WASHINGTON • As American intelligence agencies grapple with the expansion of the Islamic State in Iraq and Syria (ISIS) beyond its headquarters in Syria, the Pentagon has proposed a new plan to the White House to build up a string of military bases in Africa, South-west Asia and the Middle East.
The bases could be used for collecting intelligence and carrying out strikes against the terrorist group's far-flung affiliates.
The growth of ISIS' franchises - at least eight militant groups have pledged loyalty to the network's leaders so far - has forced a debate within the Obama administration about how to distinguish between the affiliates that pose the most immediate threat to the United States and Europe and others that are more regionally focused.
The regional groups, some officials say, may have opportunistically adopted ISIS' brand to bolster their local clout and global stature.
In the midst of that debate, senior military officials have told the White House that the network of bases would serve as hubs for Special Operations troops and intelligence operatives who would conduct counter-terrorism missions for the foreseeable future.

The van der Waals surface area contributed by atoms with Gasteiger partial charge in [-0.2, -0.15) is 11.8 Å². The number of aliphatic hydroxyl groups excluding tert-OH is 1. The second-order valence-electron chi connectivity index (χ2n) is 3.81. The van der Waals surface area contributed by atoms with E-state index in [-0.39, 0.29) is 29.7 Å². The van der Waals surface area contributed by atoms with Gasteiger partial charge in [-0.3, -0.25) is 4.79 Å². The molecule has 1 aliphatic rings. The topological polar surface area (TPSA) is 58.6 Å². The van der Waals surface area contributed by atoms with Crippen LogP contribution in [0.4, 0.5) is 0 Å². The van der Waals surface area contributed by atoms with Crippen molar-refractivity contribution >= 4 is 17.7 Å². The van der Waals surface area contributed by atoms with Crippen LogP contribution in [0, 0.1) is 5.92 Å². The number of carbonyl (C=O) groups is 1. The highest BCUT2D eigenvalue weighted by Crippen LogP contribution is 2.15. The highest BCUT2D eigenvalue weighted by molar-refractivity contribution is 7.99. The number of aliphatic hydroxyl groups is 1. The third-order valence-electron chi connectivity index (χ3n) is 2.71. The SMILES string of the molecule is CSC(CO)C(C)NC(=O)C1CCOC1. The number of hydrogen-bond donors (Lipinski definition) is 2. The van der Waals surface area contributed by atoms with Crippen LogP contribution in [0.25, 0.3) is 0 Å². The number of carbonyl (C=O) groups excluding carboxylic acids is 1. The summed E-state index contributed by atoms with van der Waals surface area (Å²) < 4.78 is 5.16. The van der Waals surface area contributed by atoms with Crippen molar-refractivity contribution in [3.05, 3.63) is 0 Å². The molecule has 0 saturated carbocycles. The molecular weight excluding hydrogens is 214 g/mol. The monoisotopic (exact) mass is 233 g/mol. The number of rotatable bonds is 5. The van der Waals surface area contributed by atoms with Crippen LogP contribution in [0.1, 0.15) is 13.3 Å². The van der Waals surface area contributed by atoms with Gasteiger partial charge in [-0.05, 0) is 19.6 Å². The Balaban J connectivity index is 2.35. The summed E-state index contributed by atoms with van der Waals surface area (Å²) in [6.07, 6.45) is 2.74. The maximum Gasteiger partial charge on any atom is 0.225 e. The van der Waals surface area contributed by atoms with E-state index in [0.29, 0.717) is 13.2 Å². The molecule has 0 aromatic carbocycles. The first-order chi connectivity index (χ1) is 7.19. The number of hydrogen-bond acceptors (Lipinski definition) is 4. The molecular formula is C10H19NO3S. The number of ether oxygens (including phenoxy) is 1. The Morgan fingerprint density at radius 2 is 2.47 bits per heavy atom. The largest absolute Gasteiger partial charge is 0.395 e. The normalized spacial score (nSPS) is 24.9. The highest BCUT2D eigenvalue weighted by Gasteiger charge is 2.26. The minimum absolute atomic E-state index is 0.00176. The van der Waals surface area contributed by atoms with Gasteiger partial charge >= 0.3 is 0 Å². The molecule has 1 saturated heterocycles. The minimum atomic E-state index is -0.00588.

The plan would all but ensure what Pentagon officials call an "enduring" American military presence in some of the world's most volatile regions.
Officials said that the Pentagon's proposed new architecture of bases would include four "hubs" - including expanding existing bases in Djibouti and Afghanistan - and smaller "spokes", or more basic installations, in countries that could include Niger and Cameroon, where the US now carries out unarmed surveillance drone missions, or will soon.
The hubs would range in size from about 500 US troops to 5,000 personnel, and the likely cost would be "several million dollars" a year, mostly in personnel expenses, Pentagon officials said. They would also require the approval of the host nation.
Meanwhile, the US military said on Thursday that a coalition air strike killed an ISIS finance chief in Iraq last month, hailing it as another scalp in its bid to blow apart the extremists' financial network.
Abu Saleh was killed late last month, US military spokesman Steve Warren said in a video-conference from Baghdad, calling him "one of the most senior and experienced members" of the group's nefarious financial system.
NEW YORK TIMES, AGENCE FRANCE-PRESSE